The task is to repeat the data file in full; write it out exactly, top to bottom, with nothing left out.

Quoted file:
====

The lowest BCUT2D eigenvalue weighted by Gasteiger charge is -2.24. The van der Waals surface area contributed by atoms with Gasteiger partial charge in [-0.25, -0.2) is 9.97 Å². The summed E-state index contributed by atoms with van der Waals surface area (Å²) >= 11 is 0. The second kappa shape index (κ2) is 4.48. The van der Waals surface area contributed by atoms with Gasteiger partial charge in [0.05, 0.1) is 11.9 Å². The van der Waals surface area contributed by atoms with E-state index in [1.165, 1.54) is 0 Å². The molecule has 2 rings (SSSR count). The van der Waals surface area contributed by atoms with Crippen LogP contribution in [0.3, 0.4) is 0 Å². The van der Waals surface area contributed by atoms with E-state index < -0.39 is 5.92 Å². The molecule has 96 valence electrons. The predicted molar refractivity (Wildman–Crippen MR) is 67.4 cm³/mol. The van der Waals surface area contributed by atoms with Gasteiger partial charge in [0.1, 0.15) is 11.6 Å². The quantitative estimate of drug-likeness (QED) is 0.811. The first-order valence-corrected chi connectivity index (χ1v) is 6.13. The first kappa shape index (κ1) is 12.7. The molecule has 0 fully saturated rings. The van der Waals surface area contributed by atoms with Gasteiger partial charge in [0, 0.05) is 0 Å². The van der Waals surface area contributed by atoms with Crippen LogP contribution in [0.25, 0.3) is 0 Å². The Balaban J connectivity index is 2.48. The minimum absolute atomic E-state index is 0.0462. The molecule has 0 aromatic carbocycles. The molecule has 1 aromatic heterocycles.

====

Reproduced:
The lowest BCUT2D eigenvalue weighted by Gasteiger charge is -2.24. The van der Waals surface area contributed by atoms with Gasteiger partial charge in [-0.25, -0.2) is 9.97 Å². The summed E-state index contributed by atoms with van der Waals surface area (Å²) >= 11 is 0. The second kappa shape index (κ2) is 4.48. The van der Waals surface area contributed by atoms with Gasteiger partial charge in [0.05, 0.1) is 11.9 Å². The van der Waals surface area contributed by atoms with E-state index in [1.165, 1.54) is 0 Å². The molecule has 2 rings (SSSR count). The van der Waals surface area contributed by atoms with Crippen LogP contribution in [0.3, 0.4) is 0 Å². The van der Waals surface area contributed by atoms with E-state index < -0.39 is 5.92 Å². The molecule has 96 valence electrons. The predicted molar refractivity (Wildman–Crippen MR) is 67.4 cm³/mol. The van der Waals surface area contributed by atoms with Gasteiger partial charge in [0.1, 0.15) is 11.6 Å². The quantitative estimate of drug-likeness (QED) is 0.811. The first-order valence-corrected chi connectivity index (χ1v) is 6.13. The first kappa shape index (κ1) is 12.7. The molecule has 0 fully saturated rings. The van der Waals surface area contributed by atoms with Gasteiger partial charge in [0, 0.05) is 0 Å². The van der Waals surface area contributed by atoms with Crippen LogP contribution in [0.25, 0.3) is 0 Å². The Balaban J connectivity index is 2.48. The minimum absolute atomic E-state index is 0.0462. The molecule has 0 aromatic carbocycles. The molecule has 1 aromatic heterocycles.